Adopting the model set by the Japanese in the automotive industry, retailers have become used to 'just in time' replenishment and supply chain. Now, realising that it cannot tool up for every eventuality, the sector is applying a 'just in time' approach to IT. We are increasingly seeing retailers buy in short-term IT resource to bridge a gap, solve a problem or apply specialist skills.
Regardless of industry, IT is rightly trumpeted as the enabler of business change. However, with its dual accountabilities, maintaining the status quo can be challenging. On a day-to-day basis, the IT function has to keep the wheels turning, ensuring all systems are functioning to optimum performance. At the same time, it must support the business's relentless drive for improvements in productivity, sales margins and customer experience.
Within retail, we make extra demands on our IT provision. Frequent M&A activity necessitates systems integration and cohabitation, and business volatility, seasonal trends and trading peaks all have to be catered for. By its very nature, our industry makes full resourcing impractical.
Life as a retail IT Director calls for a fair amount of plate-spinning. It's not possible to do everything that the business needs, all the time. There's a reluctance to let short-term projects impact mainstream processes yet no retailer can afford to lose its commercial agility and not respond to market opportunity. At the same time, the business can rarely afford to permanently resource to the level it needs to.
In the past, many of us worked in large IT teams with clear demarcation lines between development and support. Invariably, when something was asked for, the skills would be to hand. Today, with perhaps the exception of tier 1 retailers, it's more common to see a single, smaller team, but with the same or more expected of its members. Always with plenty to do and earning their crust, it makes economic sense.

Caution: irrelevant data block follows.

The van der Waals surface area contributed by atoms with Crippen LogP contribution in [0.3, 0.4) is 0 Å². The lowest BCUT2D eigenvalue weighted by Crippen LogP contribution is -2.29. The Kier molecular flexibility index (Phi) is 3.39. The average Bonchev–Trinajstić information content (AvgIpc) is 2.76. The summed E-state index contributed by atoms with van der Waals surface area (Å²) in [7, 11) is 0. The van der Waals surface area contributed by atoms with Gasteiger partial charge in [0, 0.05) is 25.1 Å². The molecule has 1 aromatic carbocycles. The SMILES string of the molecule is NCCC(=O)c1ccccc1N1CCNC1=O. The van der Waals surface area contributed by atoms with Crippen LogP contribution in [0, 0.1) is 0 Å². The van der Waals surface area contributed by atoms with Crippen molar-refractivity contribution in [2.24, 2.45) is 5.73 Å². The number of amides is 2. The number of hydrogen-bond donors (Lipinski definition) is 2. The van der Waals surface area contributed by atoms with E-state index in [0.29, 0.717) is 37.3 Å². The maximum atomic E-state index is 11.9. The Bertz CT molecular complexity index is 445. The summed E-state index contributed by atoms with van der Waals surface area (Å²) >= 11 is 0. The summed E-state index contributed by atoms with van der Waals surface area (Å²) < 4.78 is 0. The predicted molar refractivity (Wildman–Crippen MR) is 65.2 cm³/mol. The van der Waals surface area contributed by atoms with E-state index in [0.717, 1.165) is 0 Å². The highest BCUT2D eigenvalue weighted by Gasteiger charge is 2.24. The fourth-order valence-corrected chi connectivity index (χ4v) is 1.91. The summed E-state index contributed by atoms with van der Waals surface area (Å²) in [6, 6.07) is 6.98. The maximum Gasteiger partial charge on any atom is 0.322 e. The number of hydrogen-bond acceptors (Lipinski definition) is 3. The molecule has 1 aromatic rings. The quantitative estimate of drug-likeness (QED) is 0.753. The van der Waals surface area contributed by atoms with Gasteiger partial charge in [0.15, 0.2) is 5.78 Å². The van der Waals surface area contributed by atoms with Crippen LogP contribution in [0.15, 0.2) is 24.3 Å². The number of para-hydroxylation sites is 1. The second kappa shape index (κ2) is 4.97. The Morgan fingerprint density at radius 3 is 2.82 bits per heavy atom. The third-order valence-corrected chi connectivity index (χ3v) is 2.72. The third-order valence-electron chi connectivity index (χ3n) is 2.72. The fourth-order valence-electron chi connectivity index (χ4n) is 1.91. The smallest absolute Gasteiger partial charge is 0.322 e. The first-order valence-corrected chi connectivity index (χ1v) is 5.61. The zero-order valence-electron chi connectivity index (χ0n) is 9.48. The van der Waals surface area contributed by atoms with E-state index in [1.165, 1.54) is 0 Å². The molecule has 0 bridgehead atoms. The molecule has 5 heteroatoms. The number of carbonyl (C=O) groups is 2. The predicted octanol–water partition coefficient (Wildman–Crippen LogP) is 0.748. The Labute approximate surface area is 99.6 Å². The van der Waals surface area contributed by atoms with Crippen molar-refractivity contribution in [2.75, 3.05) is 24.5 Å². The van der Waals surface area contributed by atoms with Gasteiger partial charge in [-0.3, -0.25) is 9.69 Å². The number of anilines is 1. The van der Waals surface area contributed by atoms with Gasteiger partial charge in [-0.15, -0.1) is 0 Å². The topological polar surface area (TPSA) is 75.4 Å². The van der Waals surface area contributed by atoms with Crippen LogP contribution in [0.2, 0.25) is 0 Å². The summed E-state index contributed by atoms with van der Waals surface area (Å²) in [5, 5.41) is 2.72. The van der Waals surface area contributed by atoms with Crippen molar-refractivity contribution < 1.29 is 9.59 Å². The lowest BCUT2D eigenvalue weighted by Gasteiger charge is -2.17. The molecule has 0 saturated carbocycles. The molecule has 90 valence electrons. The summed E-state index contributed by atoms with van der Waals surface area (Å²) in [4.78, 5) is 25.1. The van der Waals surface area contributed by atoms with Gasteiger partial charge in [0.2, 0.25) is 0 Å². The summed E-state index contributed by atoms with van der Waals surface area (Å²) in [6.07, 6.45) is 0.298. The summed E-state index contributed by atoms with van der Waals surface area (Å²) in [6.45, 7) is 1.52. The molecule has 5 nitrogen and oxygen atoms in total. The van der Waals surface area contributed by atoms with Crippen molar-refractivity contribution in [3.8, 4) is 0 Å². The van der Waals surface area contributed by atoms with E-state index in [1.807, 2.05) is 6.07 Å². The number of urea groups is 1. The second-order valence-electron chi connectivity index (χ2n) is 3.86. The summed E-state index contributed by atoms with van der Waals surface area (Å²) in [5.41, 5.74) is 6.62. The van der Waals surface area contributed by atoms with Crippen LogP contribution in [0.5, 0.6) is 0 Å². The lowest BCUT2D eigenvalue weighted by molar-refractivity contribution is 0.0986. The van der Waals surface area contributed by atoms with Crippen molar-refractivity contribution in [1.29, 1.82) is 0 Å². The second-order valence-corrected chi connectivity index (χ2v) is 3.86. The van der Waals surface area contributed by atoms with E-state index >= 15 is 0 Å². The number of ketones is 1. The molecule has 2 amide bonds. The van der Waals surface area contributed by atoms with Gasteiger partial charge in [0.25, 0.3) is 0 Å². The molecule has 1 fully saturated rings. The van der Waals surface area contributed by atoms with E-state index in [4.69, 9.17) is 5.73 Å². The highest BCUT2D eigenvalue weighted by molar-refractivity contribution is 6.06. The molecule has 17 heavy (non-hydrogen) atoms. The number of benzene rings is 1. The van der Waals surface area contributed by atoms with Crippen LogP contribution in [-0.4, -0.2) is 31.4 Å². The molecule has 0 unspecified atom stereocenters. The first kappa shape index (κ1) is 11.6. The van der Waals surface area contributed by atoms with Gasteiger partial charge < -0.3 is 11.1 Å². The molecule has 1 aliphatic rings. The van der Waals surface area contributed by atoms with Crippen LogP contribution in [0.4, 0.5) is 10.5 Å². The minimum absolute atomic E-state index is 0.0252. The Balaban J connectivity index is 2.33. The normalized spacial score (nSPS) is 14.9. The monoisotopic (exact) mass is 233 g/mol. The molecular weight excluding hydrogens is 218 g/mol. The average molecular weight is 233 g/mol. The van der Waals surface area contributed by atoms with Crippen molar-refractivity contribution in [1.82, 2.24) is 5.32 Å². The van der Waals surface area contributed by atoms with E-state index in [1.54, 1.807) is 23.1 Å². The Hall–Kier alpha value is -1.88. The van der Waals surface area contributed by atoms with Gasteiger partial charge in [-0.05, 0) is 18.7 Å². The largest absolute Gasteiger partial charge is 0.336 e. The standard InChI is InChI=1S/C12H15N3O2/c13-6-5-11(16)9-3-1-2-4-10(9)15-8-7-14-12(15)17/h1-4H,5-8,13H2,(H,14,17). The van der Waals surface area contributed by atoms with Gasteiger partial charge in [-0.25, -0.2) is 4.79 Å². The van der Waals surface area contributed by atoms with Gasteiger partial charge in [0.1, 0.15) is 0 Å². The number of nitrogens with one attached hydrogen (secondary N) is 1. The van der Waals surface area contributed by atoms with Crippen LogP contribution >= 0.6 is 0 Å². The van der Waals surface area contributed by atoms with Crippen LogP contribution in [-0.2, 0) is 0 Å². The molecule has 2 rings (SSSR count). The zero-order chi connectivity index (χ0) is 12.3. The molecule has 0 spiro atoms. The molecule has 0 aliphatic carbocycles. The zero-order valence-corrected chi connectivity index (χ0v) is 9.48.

The crunch comes when a major project, critical to the company, is underway. Then, one fine day, the system goes down and a third of the team has to be taken off the project to bail it out. Suddenly, you no longer have the resources to fulfil your project obligations.
At the same time, IT is becoming more complex and diverse in terms of operating environments, hardware deployed, new communications protocols and layered applications. It is neither practical nor viable to keep all these skill sets available and up to speed for one-off or periodic requirements.
Until quite recently, the response would be to turn to the contract market. But is that the best place to go? Whilst certainly able to inject resources, contracting is by definition a stop-gap measure. When contracts are completed, the individuals invariably walk away, taking with them knowledge of the project and of your business. Then, when problems occur or you want to continue the development, it's a struggle to get the same skilled people back again.
At the other end of the spectrum is the option to outsource the entire IT operation to a solutions provider who can offer access a much larger resource pool. Many retailers find this too tough a decision to take (for both the right and wrong reasons).
As an effective compromise, retailers are increasingly opting for outsourced project services. Here, a contracted partner's skills and premises can be used to cope with periods of change, deliver new developments, man help desks, run proof-of-concept exercises and even provide the space to pilot new point-of-sale systems. All of which complements in-house resources.
This scenario gives almost infinite flexibility. Retailers get to dip into a new gene pool, with required resources coming on stream with very little notice. They also benefit from longer-term relationships with a partner motivated to understand their business, who is at hand to support its ebbs and flows and can provide continuity of personnel.
Having enjoyed the flexibility and cost-effectiveness of 'just in time' IT, there is little likelihood of retailers returning to the days of employing staff to cater for all eventualities.